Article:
• The world’s five largest meat and dairy companies are responsible for more greenhouse gas emissions than the major oil companies. That’s the result of a new study.
  • They damage the climate significantly more than previously thought.
  • According to calculations, annual meat consumption would have to drop to 22 kilos per person by 2030 in order to limit the global rise in temperature to a maximum of two degrees Celsius. 

Cows release large amounts of methane gas during digestion, and this damages the climate. When meat and milk are processed and transported, further emissions arise. How much the industry contributes to rapid global warming is shown by a new study by the Institute for Agriculture and Trade Policy (IATP) and the environmental organization Grain. Their conclusion is: „Together, the five largest meat and dairy companies are already responsible for more greenhouse gas emissions per year than the oil companies Exxon-Mobil, Shell or BP.“ If the industry continues to grow at its current rate, the entire livestock will consume about 80 percent of the Earth’s greenhouse gas budget by 2050, the estimate says. „The report shows the key role these companies play in causing climate change,“ says Shefali Sharma, director of the IATP Institute.

JBS, the world’s largest meat company from Brazil, cites the list of the largest CO₂ producers in the study. It is followed by three US corporations: Tyson Foods, Cargill and Dairy Farmers. Germany’s largest dairy company DMK is ranked 21st, the meat company Tönnies is ranked 24th.According to one study, meat consumption harms the climate significantly more than previously thought. Accordingly, the five largest meat and dairy companies in the world are responsible for more greenhouse gas emissions than the big oil companies.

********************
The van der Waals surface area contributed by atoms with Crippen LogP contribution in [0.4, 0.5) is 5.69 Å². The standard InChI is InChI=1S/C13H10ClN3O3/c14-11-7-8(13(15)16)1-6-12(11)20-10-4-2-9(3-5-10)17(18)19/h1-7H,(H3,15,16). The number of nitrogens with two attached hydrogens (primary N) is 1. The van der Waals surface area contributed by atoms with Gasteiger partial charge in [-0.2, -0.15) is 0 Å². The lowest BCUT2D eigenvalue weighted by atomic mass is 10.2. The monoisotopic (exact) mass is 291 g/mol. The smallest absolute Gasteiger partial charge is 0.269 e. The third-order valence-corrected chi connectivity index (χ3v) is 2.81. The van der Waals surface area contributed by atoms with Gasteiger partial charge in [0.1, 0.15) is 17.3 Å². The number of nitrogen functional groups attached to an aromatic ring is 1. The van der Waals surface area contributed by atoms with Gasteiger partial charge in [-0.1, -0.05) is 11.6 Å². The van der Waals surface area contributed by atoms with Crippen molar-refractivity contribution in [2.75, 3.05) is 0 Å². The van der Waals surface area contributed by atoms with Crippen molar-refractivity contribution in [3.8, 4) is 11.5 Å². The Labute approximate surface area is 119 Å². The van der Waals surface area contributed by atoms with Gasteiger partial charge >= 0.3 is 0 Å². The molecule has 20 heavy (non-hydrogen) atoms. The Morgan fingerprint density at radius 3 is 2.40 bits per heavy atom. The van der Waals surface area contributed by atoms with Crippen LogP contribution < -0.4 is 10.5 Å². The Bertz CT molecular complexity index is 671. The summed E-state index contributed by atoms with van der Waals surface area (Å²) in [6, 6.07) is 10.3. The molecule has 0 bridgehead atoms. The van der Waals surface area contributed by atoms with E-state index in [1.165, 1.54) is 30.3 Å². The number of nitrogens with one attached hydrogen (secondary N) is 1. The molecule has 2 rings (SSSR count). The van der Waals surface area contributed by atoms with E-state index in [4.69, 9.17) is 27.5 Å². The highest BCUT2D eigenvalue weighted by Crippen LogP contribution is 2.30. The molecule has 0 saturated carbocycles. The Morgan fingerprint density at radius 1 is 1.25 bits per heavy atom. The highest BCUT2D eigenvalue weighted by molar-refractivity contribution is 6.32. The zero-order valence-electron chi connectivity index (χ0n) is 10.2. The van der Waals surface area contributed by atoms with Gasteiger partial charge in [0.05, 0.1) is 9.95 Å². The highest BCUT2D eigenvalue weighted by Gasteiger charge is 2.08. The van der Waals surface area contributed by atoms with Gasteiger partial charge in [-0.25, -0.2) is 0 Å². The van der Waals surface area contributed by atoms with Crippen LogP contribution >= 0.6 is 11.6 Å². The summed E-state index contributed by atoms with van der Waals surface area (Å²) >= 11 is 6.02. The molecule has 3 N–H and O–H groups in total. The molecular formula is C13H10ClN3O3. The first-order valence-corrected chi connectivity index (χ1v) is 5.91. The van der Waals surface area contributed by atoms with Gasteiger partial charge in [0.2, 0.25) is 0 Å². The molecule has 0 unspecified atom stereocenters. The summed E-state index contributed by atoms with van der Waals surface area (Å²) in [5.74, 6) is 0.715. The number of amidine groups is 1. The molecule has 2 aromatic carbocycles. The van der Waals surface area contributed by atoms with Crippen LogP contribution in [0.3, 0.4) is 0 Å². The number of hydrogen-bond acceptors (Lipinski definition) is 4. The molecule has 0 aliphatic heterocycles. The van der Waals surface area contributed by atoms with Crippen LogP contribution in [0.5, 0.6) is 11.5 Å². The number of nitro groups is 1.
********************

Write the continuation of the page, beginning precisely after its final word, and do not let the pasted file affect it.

The makers of the study criticize that a large number of companies in their CO₂ balance much too low values. „Most of the 35 largest meat and dairy companies either do not report on their greenhouse gas emissions or exclude emissions in the supply chain,“ the report says. But these accounted for 80 to 90 percent of their total emissions. Only four groups have reported complete, traceable emission data: Nestlé (Switzerland), Danone (France), Friesland / Campina (Netherlands) and NH Foods (Japan).

At the climate summit in Paris in 2015, countries had agreed that the food sector should also reduce emissions. Exact goals and obligatory guidelines for companies and agriculture do not exist until today. In reality, the growth targets of many companies are in stark contradiction to the climate protection goals. For example, the meat giant JBS has promised its investors that global consumption will rise by 30 percent on average by 2030, from 37 to 48 kilograms of meat per capita.

In fact, however, exactly the opposite would be necessary to limit the increase in the global average temperature to a maximum of two, better still 1.5 degrees Celsius. According to calculations by Greenpeace, meat consumption would have to drop to 22 kilos per year by 2030 and even to 16 kilos per person by 2050. The United Nations-based FAO has also been warning for some time about the negative consequences of high consumption of meat and milk.